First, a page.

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COVID-19 Brings Fish 'Poachers' To Binga

Fish poaching reduces the chances of the fish to populate and thus damaging ocean life. Image by Namibiansun

BY LIZWE SEBATHA | @The_CBNews | This email address is being protected from spambots. You need JavaScript enabled to view it. | MAR 19, 2021

The BaTonga have survived on fishing for decades, COVID-19 has brought in new actors with little regard for sustainable fishing.

BINGA (The Citizen Bulletin) — Andrew Mukombwe remembers with nostalgia the good old days when they used to clock tonnes of fresh Kapenta fish per month.

“Each rig would give us about 10 tonnes of fresh kapenta per month. This translates to approximately 10 000kgs of dried matemba per month,” Mukombwe says.

“Trucks would come to load our catch. These days things have changed, we only sell a few bags after the catch.”

Mukombwe says competition is high as hundreds of people flock to Binga to catch fish for a living. For minority communities who live near large rivers and dams like the BaTonga, fishing has been an art perfected over the years.

It has not only been a hobby but a source of living for the BaTonga who have relied on a rich diet of fish for years.

Visitors to Binga often make a stopover at the Siachilaba fish market where they are spoiled for choice with different fish types from tiger, bottlenose to matemba.

However, with COVID-19 induced job losses, a number of people have ‘invaded’ Binga offering aggressive competition to the BaTonga, threatening their survival, says Mukombwe.

Locals are worried that poachers have little regard for the breeding cycle of the fish.

“The competition has seen the gloss of the once-thriving fish harvesting business dimming by each passing day because of these fish poachers.”
Andrew Mukombwe, a Binga fisherman

“The poachers (outsiders) are also catching fish at breeding areas hence the fish are not multiplying. This threatens our survival as we have been surviving on fishing for years.”

Fishing in breeding areas is an offence.

Fishing in breeding areas are offences that violate fishing permit conditions and offenders are liable for prosecution while their fishing rigs are confiscated.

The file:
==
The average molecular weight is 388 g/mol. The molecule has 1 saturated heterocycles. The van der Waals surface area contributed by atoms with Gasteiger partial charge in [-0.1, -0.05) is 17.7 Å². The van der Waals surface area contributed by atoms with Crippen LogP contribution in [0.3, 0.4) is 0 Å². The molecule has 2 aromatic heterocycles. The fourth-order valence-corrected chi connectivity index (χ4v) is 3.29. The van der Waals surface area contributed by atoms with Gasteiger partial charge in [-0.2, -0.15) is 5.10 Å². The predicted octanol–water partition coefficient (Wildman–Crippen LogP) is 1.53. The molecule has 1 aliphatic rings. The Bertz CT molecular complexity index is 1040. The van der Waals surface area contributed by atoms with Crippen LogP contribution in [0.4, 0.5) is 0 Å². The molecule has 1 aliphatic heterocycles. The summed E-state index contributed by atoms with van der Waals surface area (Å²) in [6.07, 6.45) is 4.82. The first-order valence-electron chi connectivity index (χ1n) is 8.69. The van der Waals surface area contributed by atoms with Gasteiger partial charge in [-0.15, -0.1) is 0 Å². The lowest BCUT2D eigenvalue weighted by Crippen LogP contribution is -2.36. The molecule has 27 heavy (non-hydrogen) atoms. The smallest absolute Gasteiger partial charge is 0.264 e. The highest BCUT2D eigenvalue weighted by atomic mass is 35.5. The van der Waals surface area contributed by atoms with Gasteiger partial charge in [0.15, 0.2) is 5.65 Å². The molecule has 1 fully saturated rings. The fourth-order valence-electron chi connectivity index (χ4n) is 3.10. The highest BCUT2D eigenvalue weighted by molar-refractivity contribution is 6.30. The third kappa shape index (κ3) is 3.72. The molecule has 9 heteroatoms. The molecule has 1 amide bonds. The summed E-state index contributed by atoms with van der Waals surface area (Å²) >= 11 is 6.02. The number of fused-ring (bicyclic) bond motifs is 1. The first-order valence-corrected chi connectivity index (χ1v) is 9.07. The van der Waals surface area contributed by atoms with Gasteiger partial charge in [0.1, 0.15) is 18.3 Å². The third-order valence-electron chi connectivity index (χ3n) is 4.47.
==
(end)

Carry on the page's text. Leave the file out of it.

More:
“Operating routines have since changed, largely influenced by the harsh economic situation. Only those with permits issued by the Binga Rural District Councils (RDCs) are expected to be found in fishing villages,” Zimbabwe Parks and Wildlife Authority (ZimParks) spokesperson Tinashe Farawo says.

Binga RDC chief executive, Joshua Muzamba referred this publication to ZimParks when asked what measures are being employed to enforce lawful fishing.

Benson Moyo (not his real name), a Bulawayo resident, does not have a fishing permit but says he travels to Binga every Monday to catch fish to sell for the desperately needed income.

“I ventured into fishing matemba for a living in April last year after my cross-border business was affected by the closure of land borders,” Moyo says.

The government closed borders in March 2020 as a COVID-19 preventive measure. The borders were re-opened in December 2020 but closed again in January following a spike in COVID-19 cases.

The borders remain closed.

“We play cat and mouse with the police and ZimParks rangers. At the end of the day, I have to feed my family,” Moyo adds as he confesses that he has never applied for a fishing permit.

Moyo and his associates sell 1.5kg of bream fish for US$5.

Zimbabwe’s kapenta permits cost US$2 000 per annum.

The Tonga used to enjoy unlimited access to the Zambezi but this started changing about two decades ago when government departments including Zimparks, local district councils and the Zimbabwe Revenue Authority (ZIMRA) started charging levies to fish the river.

Fishing has always been a source of living for the BaTonga communities. Image by Aquaculture Zimbabwe

The fees at first were small and the authorities were not strict, but they have been increasing over the years.

“I don’t have that kind of money, besides the process of getting a permit is too cumbersome.”
Benson Moyo, a Bulawayo resident who goes fishing in Binga

“Business has been good after the recent lifting of COVID-19 travel restrictions as this has also seen us (with his associates) cut down on costs of paying bribes at roadblocks.”

According to ZimParks, illegal fishing in Binga has resulted in overexploitation of the resource, constraining breeding and recovery of the generally fast-reproducing fish, mainly kapenta.

The quality of the fish is also affected. Running battles pitting local fishermen and “invaders” are common.

“At the moment, the kapenta and gillnet fisheries are fully subscribed; no new permits will be issued for any of the two fisheries to ensure the sustainability of the fisheries and availability for future generations,” Farawo says.

To help control the overharvesting of fish, ZimParks and their Zambian counterparts introduced a Full Moon Calendar which suspends all rig fishing for the seven last days of each month in Zimbabwe and 10 days per month in Zambia.

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However, fish poachers like Moyo are on the prowl, disregarding the fishing regulations, a situation that has seen Mukombwe and BaTonga communities engaging ZimParks to deploy rangers to weed out the practice.

“We are working with the community, and the fact that they are reporting to us such practices means that our awareness campaigns on resource management are bearing fruit,” the ZimParks spokesperson says.

“We are always on the ground; we encourage the communities to continue working with us as, without them, we will never be successful in terms of law enforcement and sustainable fishing practices,” Farawo adds.

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